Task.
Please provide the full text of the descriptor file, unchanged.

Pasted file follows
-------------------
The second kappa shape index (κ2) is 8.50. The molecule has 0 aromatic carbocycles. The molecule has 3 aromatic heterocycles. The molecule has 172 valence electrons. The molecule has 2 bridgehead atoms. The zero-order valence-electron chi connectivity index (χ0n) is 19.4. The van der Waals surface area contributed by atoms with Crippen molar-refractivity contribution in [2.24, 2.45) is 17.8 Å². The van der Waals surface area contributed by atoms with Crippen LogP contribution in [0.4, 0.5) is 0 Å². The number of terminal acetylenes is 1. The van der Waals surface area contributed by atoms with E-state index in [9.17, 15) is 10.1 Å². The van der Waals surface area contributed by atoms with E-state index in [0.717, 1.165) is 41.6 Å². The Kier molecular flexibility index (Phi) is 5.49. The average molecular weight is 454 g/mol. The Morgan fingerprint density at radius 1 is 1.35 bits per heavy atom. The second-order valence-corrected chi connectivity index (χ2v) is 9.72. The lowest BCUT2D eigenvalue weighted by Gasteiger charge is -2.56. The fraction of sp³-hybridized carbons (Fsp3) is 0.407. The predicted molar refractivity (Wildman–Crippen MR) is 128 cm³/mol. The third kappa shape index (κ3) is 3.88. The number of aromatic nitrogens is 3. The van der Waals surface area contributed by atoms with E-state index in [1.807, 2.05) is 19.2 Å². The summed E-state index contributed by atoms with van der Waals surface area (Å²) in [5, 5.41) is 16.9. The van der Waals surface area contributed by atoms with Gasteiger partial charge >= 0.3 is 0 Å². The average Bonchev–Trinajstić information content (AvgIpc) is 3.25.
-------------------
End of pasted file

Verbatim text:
The second kappa shape index (κ2) is 8.50. The molecule has 0 aromatic carbocycles. The molecule has 3 aromatic heterocycles. The molecule has 172 valence electrons. The molecule has 2 bridgehead atoms. The zero-order valence-electron chi connectivity index (χ0n) is 19.4. The van der Waals surface area contributed by atoms with Crippen molar-refractivity contribution in [2.24, 2.45) is 17.8 Å². The van der Waals surface area contributed by atoms with Crippen LogP contribution in [0.4, 0.5) is 0 Å². The number of terminal acetylenes is 1. The van der Waals surface area contributed by atoms with E-state index in [9.17, 15) is 10.1 Å². The van der Waals surface area contributed by atoms with E-state index in [0.717, 1.165) is 41.6 Å². The Kier molecular flexibility index (Phi) is 5.49. The average molecular weight is 454 g/mol. The Morgan fingerprint density at radius 1 is 1.35 bits per heavy atom. The second-order valence-corrected chi connectivity index (χ2v) is 9.72. The lowest BCUT2D eigenvalue weighted by Gasteiger charge is -2.56. The fraction of sp³-hybridized carbons (Fsp3) is 0.407. The predicted molar refractivity (Wildman–Crippen MR) is 128 cm³/mol. The third kappa shape index (κ3) is 3.88. The number of aromatic nitrogens is 3. The van der Waals surface area contributed by atoms with E-state index in [1.807, 2.05) is 19.2 Å². The summed E-state index contributed by atoms with van der Waals surface area (Å²) in [5, 5.41) is 16.9. The van der Waals surface area contributed by atoms with Gasteiger partial charge >= 0.3 is 0 Å². The average Bonchev–Trinajstić information content (AvgIpc) is 3.25.